To utilize 4F2 VHH for spontaneous selective protein immobilization on a ZnO plate in a flow system, we developed a solution containing anti-ZnO VHH fragments on a ZnO film deposited on a silicon plate and detected immobilization of the protein by reflectometric interference spectroscopy (Fig. 10A). Under flow conditions, the time-dependent change in wavelength with minimum intensity in the reflected spectrum showed little adsorption of peptide-ungrafted VHH fragments on the ZnO film, whereas definite spontaneous immobilization of VHHZnOBP1, VHHZnOBPtag, and 4F2 VHH was observed, with the amounts of adsorbed protein comparable with those estimated under batch conditions (Tables 2 and and3).3). It should be noted that the dissociation of 4F2 VHH was too slow to be observed in the dissociation process.
Fig. 10B shows stepwise protein immobilization on ZnO film via bispecific VHH dimer. Bispecific VHH dimers were constructed by fusing anti-GFP VHH to the C terminus of 4F2 VHH via a hinge linker. The VHH dimers bound the surface of ZnO film with the same binding strength as 4F2 VHH, and then GFP loaded after injection of the VHH dimers was immobilized on the ZnO film. When we estimated the binding activity of each VHH domain in the bispecific dimer from the amounts of immobilized protein in Fig. 10B, the 4F2 VHH and anti-GFP VHH domains in the dimer retained 100 and 81% of their activity on the ZnO film; seven GFP proteins were immobilized on a 100-nm2 area. The conservation of the activity of both VHH domains and the high rates of occupancy of the ZnO film by GFP indicate that the bispecific VHH dimer format with the high affinity material-binding antibody fragment was effective as a bio-interface molecule for direct and easy immobilization of proteins.
The structural resemblance of human and mouse Fv frameworks enables the transfer of binding function to humanized antibodies (33); these replacement techniques are currently applied to the design of new functional antibody fragments by the grafting of alien motif peptide sequences (34,–36). Previously, we functionalized an Fv fragment from mouse anti-lysozyme antibody HyHEL-10 by grafting material-binding peptides into the heavy chain CDR 2 region (22); however, the replacement caused dissociation of the Fv fragment. The framework used did not have enough structural versatility for the grafting of material-binding peptide sequences.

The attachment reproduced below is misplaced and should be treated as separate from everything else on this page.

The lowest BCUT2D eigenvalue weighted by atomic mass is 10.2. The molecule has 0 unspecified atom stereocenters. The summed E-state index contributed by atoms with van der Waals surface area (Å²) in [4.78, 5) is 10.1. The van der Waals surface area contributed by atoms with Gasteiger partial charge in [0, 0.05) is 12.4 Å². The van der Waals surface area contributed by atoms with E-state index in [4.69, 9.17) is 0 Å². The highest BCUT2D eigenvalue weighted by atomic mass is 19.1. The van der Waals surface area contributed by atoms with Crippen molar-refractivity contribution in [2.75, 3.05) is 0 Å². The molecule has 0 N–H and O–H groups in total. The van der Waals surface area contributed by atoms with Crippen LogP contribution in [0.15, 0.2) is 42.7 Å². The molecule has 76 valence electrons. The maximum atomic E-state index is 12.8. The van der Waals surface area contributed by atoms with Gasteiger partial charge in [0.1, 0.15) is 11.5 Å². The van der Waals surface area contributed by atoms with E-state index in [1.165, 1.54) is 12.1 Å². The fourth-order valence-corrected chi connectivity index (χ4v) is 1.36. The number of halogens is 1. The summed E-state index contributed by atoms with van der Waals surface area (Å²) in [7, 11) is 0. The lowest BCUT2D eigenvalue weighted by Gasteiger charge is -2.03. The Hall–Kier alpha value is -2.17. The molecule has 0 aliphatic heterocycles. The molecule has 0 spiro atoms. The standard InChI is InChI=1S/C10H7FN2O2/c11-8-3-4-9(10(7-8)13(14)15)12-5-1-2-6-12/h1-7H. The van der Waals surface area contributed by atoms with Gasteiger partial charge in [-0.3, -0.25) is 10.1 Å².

Here, we used the variable fragment from a camel antibody, cAbBCII10 VHH, as a new framework for the grafting of material-binding peptide. The cAbBCII10 VHH fragment is a single domain with a framework tolerant to various CDR loop structures (20). cAbBCII10 VHH was also an appropriate stable framework for the replacement of CDRs 1 and 3 with material-binding peptides, although grafting into the CDR 3 loop did not functionalize VHH. Our previous study of the Fv fragment suggested the importance of the exposure of grafted material-binding peptide by means of a scaffold (22); however, the CDR 1 and 3 loops are sufficiently exposed in the reported crystal structure of cAbBCII10 VHH (31). The general VHH fragment recognizes an antigen by using the CDR 1 and 3 loops (37); in particular, CDR 3 has a greater variety of length and conformation than other CDRs, and the variety generates a single-domain VHH equal in binding affinity to heterodimer Fv. The length and conformational variety of CDR 3 are accompanied by the interaction of CDR 3 with frameworks and CDR 1, which controls the orientation of CDR 3 to give high binding affinity (38). In this study, our grafting design for CDR 3 might have yielded an improper conformation of ZnOBP, i.e. grafting into CDR 3 might have required more careful design. Our results demonstrate that CDR 3 should be functionalized by molecular evolution rather than by peptide grafting.